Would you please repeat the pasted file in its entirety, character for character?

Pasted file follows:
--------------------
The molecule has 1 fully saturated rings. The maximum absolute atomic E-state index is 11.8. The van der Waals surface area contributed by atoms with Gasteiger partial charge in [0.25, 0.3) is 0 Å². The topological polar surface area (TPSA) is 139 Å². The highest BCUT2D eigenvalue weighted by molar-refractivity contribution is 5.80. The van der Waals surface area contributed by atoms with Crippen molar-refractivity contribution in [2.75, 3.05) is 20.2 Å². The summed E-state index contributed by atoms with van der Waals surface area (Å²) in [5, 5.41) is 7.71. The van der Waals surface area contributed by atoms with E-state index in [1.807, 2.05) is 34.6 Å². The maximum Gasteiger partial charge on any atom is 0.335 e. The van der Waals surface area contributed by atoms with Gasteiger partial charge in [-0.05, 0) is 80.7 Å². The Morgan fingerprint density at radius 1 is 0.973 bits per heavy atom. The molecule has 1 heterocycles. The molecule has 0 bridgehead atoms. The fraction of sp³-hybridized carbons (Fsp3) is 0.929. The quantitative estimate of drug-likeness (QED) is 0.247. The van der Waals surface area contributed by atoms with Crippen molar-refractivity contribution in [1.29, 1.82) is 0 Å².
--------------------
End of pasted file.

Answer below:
The molecule has 1 fully saturated rings. The maximum absolute atomic E-state index is 11.8. The van der Waals surface area contributed by atoms with Gasteiger partial charge in [0.25, 0.3) is 0 Å². The topological polar surface area (TPSA) is 139 Å². The highest BCUT2D eigenvalue weighted by molar-refractivity contribution is 5.80. The van der Waals surface area contributed by atoms with Crippen molar-refractivity contribution in [2.75, 3.05) is 20.2 Å². The summed E-state index contributed by atoms with van der Waals surface area (Å²) in [5, 5.41) is 7.71. The van der Waals surface area contributed by atoms with E-state index in [1.807, 2.05) is 34.6 Å². The maximum Gasteiger partial charge on any atom is 0.335 e. The van der Waals surface area contributed by atoms with Gasteiger partial charge in [-0.05, 0) is 80.7 Å². The Morgan fingerprint density at radius 1 is 0.973 bits per heavy atom. The molecule has 1 heterocycles. The molecule has 0 bridgehead atoms. The fraction of sp³-hybridized carbons (Fsp3) is 0.929. The quantitative estimate of drug-likeness (QED) is 0.247. The van der Waals surface area contributed by atoms with Crippen molar-refractivity contribution in [1.29, 1.82) is 0 Å².